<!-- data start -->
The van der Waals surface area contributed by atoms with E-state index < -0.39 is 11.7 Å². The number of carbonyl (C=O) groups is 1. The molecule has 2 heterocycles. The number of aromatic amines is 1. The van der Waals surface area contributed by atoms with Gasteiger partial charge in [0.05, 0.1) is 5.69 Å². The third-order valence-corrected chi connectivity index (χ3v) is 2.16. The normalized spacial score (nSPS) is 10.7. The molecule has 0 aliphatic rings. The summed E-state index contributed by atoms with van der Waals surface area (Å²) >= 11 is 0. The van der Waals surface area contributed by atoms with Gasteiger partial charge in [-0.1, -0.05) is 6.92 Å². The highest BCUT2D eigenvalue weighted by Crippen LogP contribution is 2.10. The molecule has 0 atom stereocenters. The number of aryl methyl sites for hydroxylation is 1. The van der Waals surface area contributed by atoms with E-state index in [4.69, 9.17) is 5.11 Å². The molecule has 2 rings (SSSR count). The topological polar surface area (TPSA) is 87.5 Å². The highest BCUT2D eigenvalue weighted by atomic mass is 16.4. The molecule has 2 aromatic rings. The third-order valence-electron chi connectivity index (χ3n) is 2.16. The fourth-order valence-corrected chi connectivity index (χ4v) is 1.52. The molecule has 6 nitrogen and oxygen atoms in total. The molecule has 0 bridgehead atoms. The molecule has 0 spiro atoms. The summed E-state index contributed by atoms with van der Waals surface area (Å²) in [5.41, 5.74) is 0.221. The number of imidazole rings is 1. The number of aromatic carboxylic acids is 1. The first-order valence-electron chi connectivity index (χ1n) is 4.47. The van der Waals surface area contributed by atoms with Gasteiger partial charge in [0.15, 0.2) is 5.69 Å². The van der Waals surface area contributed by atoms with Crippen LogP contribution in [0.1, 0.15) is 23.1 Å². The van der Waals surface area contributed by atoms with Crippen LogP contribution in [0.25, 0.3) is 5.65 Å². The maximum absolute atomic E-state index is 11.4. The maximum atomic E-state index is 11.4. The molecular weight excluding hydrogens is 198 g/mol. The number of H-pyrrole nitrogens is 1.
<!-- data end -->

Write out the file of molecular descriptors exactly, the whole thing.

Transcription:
The van der Waals surface area contributed by atoms with E-state index < -0.39 is 11.7 Å². The number of carbonyl (C=O) groups is 1. The molecule has 2 heterocycles. The number of aromatic amines is 1. The van der Waals surface area contributed by atoms with Gasteiger partial charge in [0.05, 0.1) is 5.69 Å². The third-order valence-corrected chi connectivity index (χ3v) is 2.16. The normalized spacial score (nSPS) is 10.7. The molecule has 0 aliphatic rings. The summed E-state index contributed by atoms with van der Waals surface area (Å²) >= 11 is 0. The van der Waals surface area contributed by atoms with Gasteiger partial charge in [-0.1, -0.05) is 6.92 Å². The highest BCUT2D eigenvalue weighted by Crippen LogP contribution is 2.10. The molecule has 0 atom stereocenters. The number of aryl methyl sites for hydroxylation is 1. The van der Waals surface area contributed by atoms with E-state index in [4.69, 9.17) is 5.11 Å². The molecule has 2 rings (SSSR count). The topological polar surface area (TPSA) is 87.5 Å². The highest BCUT2D eigenvalue weighted by atomic mass is 16.4. The molecule has 2 aromatic rings. The third-order valence-electron chi connectivity index (χ3n) is 2.16. The fourth-order valence-corrected chi connectivity index (χ4v) is 1.52. The molecule has 6 nitrogen and oxygen atoms in total. The molecule has 0 bridgehead atoms. The molecule has 0 spiro atoms. The summed E-state index contributed by atoms with van der Waals surface area (Å²) in [5.41, 5.74) is 0.221. The number of imidazole rings is 1. The number of aromatic carboxylic acids is 1. The first-order valence-electron chi connectivity index (χ1n) is 4.47. The van der Waals surface area contributed by atoms with Gasteiger partial charge in [0.15, 0.2) is 5.69 Å². The van der Waals surface area contributed by atoms with Crippen LogP contribution in [0.1, 0.15) is 23.1 Å². The van der Waals surface area contributed by atoms with Crippen LogP contribution in [0.25, 0.3) is 5.65 Å². The maximum absolute atomic E-state index is 11.4. The maximum atomic E-state index is 11.4. The molecular weight excluding hydrogens is 198 g/mol. The number of H-pyrrole nitrogens is 1.